A Writing Fashion Show: How I Teach my Students to Develop Their Writing Style

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We were looking at an example SAT essay that had earned a perfect score: 4’s for reading comprehension, 4’s for analysis, and 4’s for writing. The essay task is deceptively difficult. Students have 50 minutes to read a passage and analyze how the author develops his or her argument. And although the argument is provided in the prompt and context, executing a well-organized, clear, sophisticated, response with dashes of style embedded within it is not easy. My juniors tore this essay to shreds.

“I don’t write like this,” one said. “I’ve been taught not to do, like, all the things this kid did.”

She was talking about the rhetorical question in the opening sentence, the conversational tone throughout, and the infomercial sales-y vibe of the conclusion. I got where she was coming from. And then came:

“I didn’t know we were allowed to write like that.”

And I realized that there needed to be some intentional rewiring of my writing instruction, starting with the freshmen.

Teaching style is hard, but so freeing. Here’s how I approach it. Hint: it all ends with a fashion show.

  1. Warm up: If I ran into you at the mall on a Saturday night, what would you be wearing? My students wear uniforms to school, so this yielded some hilarious conversations about our non-school styles. One of my kids also blurted out she saw me at the mall in Forever 21 and that my style was cute.
  2. Idea Generator: Students complete a series of questions about writing style. I’ll include the handout in the download at the end of this post. We share out, then segway into some language around talking about style.
  3. The 5 Style Elements: There’s wayyy more than five style moves in writing, of course, but since this was an introductory lesson with 9th graders, five was a manageable amount:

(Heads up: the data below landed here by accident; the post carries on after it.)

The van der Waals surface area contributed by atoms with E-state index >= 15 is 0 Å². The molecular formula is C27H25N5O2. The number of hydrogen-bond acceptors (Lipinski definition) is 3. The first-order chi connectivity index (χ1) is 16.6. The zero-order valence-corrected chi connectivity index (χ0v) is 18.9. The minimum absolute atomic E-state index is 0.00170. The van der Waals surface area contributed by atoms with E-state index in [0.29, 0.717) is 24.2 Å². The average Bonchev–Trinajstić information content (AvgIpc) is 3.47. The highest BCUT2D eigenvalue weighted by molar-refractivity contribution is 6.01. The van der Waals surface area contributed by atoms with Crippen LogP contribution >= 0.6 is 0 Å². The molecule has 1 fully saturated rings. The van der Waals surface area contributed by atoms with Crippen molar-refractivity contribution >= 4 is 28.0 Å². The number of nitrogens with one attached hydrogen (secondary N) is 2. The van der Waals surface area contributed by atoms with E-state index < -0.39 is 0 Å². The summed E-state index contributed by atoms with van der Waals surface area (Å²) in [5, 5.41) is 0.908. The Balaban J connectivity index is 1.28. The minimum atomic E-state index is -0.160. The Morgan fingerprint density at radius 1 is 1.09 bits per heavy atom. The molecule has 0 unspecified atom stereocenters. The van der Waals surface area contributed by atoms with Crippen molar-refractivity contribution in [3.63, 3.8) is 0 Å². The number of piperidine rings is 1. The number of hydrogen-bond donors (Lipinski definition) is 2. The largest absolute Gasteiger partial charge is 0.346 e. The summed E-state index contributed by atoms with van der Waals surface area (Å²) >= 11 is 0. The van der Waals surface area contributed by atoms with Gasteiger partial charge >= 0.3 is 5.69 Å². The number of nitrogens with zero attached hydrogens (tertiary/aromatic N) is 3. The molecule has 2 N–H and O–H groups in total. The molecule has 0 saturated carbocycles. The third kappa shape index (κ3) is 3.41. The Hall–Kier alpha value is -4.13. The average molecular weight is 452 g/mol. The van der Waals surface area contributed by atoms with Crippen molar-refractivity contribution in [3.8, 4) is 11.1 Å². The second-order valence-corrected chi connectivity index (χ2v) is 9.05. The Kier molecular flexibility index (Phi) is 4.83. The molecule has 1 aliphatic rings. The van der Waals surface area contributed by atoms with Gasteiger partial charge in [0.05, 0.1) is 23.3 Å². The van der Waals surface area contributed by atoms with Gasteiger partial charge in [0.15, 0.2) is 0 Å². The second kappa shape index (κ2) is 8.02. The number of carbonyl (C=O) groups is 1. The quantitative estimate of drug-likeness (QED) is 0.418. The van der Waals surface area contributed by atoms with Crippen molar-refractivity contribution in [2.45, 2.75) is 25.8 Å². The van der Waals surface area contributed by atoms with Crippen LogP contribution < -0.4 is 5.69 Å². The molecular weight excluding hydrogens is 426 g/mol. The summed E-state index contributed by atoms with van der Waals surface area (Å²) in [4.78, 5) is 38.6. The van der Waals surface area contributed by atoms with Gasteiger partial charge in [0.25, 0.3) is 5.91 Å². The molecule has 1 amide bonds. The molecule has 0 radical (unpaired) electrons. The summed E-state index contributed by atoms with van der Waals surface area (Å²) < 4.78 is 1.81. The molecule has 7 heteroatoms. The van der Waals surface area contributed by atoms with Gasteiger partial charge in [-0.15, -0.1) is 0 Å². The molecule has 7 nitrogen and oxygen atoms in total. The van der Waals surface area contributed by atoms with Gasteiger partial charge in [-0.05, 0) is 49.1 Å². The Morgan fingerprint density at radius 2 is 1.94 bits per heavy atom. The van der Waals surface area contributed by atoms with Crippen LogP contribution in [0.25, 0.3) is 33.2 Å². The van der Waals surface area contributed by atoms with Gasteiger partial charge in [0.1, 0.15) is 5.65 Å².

• Begin with a new opening sentence that shares a message about the topic you’re writing on
  • Use punctuation like dashes and parenthesis to add emphasis or side comments
  • Beef up your vocabulary
  • Begin your analysis with a verb immediately following your quote*
  • Utilize more complex transition phrases and statements to link multiple ideas.

*This is to combat students constantly starting their analysis with: “This shows” or “This means”.

4. Once students have this language recorded in their notes, we look at an example SAT essay I wrote with the juniors. I chose an unrelated writing task to the freshmen to push them not to overly emulate my style. Students annotate where they see me using these style elements in my work and record them in a chart. This will also be in the download at the end of the post.

5. After we’ve shared out about their findings, I have them choose 1-2 style elements they want to use in their next writing piece and then I give them time to begin their evidence chart and their first draft.

That’s my introductory cycle for teaching style with my 9th graders! Once they’ve turned it in, gotten feedback, and have had the opportunity to revise, we have our Fall Writing Fashion Week 2019! I’ll include these materials in the download, too!

To overview:

  1. At the top of their written response, students write which style category they belong to.:
  • Style 1: The Trendsetters (New Opening Sentence)
  • Style 2: The Season’s Must-Have Accessories (Beefed Up Vocab)
  • Style 3: The New Classics (Verb After Analysis and Complex Transitions)
  • Style 4: The All-Around Showstopper (A Combination of Multiple Styles)

2. They leave their responses at their desks. I play “Fashion Show Music” and we all move around the room to see the latest “style exhibitions”. In a chart I’ve given them, they record the model (the author), what they’re wearing (a quote from their work showing style), and why it’s inspiring.

3. At the end of the fashion show they shout-out someone who inspired them and what they’d like to try in their work next time. To end, we draft the opening statement of their fashion reports and share the names of their magazines.

There’s a hundred ways to teach writing style, but I’ve found that giving kids the language to talk about it, an example to see the practice in action, and a chance to showcase and learn from one another is the cycle that works best for my classroom. I hope this is helpful if you’re thinking about teaching style or have started and need some ideas on where to go next! Download all the materials below and don’t forget to subscribe to the Cobble&Brick weekly newsletter where I continue to celebrate allllll things work-life balance–style, home decor, food, teaching, and more.

Thanks so much for reading!

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